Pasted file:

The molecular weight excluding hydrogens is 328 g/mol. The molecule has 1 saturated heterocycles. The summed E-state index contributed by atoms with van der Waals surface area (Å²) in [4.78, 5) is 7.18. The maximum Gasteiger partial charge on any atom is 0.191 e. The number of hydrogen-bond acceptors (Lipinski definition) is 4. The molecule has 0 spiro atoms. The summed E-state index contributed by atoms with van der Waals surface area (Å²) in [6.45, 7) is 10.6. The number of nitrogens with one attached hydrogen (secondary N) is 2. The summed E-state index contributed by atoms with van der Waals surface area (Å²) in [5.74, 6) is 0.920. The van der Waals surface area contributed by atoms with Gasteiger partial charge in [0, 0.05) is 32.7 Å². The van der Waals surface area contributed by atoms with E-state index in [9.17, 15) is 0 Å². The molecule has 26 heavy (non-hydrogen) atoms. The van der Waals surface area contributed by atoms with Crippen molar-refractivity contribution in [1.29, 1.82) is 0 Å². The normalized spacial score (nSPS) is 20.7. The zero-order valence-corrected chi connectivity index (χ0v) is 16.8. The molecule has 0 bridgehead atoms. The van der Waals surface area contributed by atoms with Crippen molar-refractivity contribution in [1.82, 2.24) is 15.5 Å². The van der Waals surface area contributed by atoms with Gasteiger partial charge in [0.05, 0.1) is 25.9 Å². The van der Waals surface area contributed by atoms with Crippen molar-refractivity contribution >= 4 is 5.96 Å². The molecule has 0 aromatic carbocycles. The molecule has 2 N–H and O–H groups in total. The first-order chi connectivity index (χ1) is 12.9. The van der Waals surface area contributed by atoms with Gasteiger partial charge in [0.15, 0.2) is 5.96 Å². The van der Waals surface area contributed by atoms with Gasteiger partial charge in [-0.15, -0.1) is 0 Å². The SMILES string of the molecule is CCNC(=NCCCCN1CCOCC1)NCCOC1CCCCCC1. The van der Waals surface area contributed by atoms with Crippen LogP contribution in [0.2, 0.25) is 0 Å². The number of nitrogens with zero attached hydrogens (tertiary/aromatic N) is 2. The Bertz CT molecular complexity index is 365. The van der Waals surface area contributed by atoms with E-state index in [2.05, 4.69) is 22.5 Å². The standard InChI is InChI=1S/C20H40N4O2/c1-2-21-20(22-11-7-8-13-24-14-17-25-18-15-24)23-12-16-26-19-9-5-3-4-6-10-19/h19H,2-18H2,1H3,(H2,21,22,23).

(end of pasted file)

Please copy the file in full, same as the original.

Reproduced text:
The molecular weight excluding hydrogens is 328 g/mol. The molecule has 1 saturated heterocycles. The summed E-state index contributed by atoms with van der Waals surface area (Å²) in [4.78, 5) is 7.18. The maximum Gasteiger partial charge on any atom is 0.191 e. The number of hydrogen-bond acceptors (Lipinski definition) is 4. The molecule has 0 spiro atoms. The summed E-state index contributed by atoms with van der Waals surface area (Å²) in [6.45, 7) is 10.6. The number of nitrogens with one attached hydrogen (secondary N) is 2. The summed E-state index contributed by atoms with van der Waals surface area (Å²) in [5.74, 6) is 0.920. The van der Waals surface area contributed by atoms with Gasteiger partial charge in [0, 0.05) is 32.7 Å². The van der Waals surface area contributed by atoms with E-state index in [9.17, 15) is 0 Å². The molecule has 26 heavy (non-hydrogen) atoms. The van der Waals surface area contributed by atoms with Crippen molar-refractivity contribution in [1.29, 1.82) is 0 Å². The normalized spacial score (nSPS) is 20.7. The zero-order valence-corrected chi connectivity index (χ0v) is 16.8. The molecule has 0 bridgehead atoms. The van der Waals surface area contributed by atoms with Crippen molar-refractivity contribution in [1.82, 2.24) is 15.5 Å². The van der Waals surface area contributed by atoms with Gasteiger partial charge in [0.05, 0.1) is 25.9 Å². The van der Waals surface area contributed by atoms with Crippen molar-refractivity contribution >= 4 is 5.96 Å². The molecule has 0 aromatic carbocycles. The molecule has 2 N–H and O–H groups in total. The first-order chi connectivity index (χ1) is 12.9. The van der Waals surface area contributed by atoms with Gasteiger partial charge in [0.15, 0.2) is 5.96 Å². The van der Waals surface area contributed by atoms with Gasteiger partial charge in [-0.15, -0.1) is 0 Å². The SMILES string of the molecule is CCNC(=NCCCCN1CCOCC1)NCCOC1CCCCCC1. The van der Waals surface area contributed by atoms with Crippen LogP contribution in [0.2, 0.25) is 0 Å². The number of nitrogens with zero attached hydrogens (tertiary/aromatic N) is 2. The Bertz CT molecular complexity index is 365. The van der Waals surface area contributed by atoms with E-state index in [2.05, 4.69) is 22.5 Å². The standard InChI is InChI=1S/C20H40N4O2/c1-2-21-20(22-11-7-8-13-24-14-17-25-18-15-24)23-12-16-26-19-9-5-3-4-6-10-19/h19H,2-18H2,1H3,(H2,21,22,23).